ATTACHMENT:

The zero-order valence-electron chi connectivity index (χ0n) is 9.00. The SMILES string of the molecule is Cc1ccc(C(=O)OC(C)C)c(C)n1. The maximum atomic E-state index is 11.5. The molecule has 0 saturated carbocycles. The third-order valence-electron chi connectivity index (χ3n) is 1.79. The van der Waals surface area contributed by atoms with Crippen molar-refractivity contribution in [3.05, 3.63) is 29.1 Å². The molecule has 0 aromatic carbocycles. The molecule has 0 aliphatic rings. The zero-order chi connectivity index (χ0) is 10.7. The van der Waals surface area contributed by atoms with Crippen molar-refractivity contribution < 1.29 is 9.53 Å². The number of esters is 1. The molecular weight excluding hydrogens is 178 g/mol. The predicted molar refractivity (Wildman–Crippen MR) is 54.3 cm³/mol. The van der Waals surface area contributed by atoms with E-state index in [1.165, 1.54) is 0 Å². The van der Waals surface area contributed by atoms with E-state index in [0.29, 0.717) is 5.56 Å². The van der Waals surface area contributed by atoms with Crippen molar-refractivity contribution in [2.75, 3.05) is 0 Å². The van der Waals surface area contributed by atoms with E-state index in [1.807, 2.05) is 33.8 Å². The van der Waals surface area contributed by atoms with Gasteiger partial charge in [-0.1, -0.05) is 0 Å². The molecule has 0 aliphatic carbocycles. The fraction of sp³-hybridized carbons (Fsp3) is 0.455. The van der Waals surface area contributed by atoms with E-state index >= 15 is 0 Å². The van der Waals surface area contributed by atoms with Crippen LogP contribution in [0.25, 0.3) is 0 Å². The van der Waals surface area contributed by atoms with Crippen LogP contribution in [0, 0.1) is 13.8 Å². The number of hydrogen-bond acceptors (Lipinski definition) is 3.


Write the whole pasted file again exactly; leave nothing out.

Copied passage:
The zero-order valence-electron chi connectivity index (χ0n) is 9.00. The SMILES string of the molecule is Cc1ccc(C(=O)OC(C)C)c(C)n1. The maximum atomic E-state index is 11.5. The molecule has 0 saturated carbocycles. The third-order valence-electron chi connectivity index (χ3n) is 1.79. The van der Waals surface area contributed by atoms with Crippen molar-refractivity contribution in [3.05, 3.63) is 29.1 Å². The molecule has 0 aromatic carbocycles. The molecule has 0 aliphatic rings. The zero-order chi connectivity index (χ0) is 10.7. The van der Waals surface area contributed by atoms with Crippen molar-refractivity contribution < 1.29 is 9.53 Å². The number of esters is 1. The molecular weight excluding hydrogens is 178 g/mol. The predicted molar refractivity (Wildman–Crippen MR) is 54.3 cm³/mol. The van der Waals surface area contributed by atoms with E-state index in [1.165, 1.54) is 0 Å². The van der Waals surface area contributed by atoms with E-state index in [0.29, 0.717) is 5.56 Å². The van der Waals surface area contributed by atoms with Crippen molar-refractivity contribution in [2.75, 3.05) is 0 Å². The van der Waals surface area contributed by atoms with E-state index in [1.807, 2.05) is 33.8 Å². The van der Waals surface area contributed by atoms with Gasteiger partial charge in [-0.1, -0.05) is 0 Å². The molecule has 0 aliphatic carbocycles. The fraction of sp³-hybridized carbons (Fsp3) is 0.455. The van der Waals surface area contributed by atoms with E-state index >= 15 is 0 Å². The van der Waals surface area contributed by atoms with Crippen LogP contribution in [0.25, 0.3) is 0 Å². The van der Waals surface area contributed by atoms with Crippen LogP contribution in [0, 0.1) is 13.8 Å². The number of hydrogen-bond acceptors (Lipinski definition) is 3.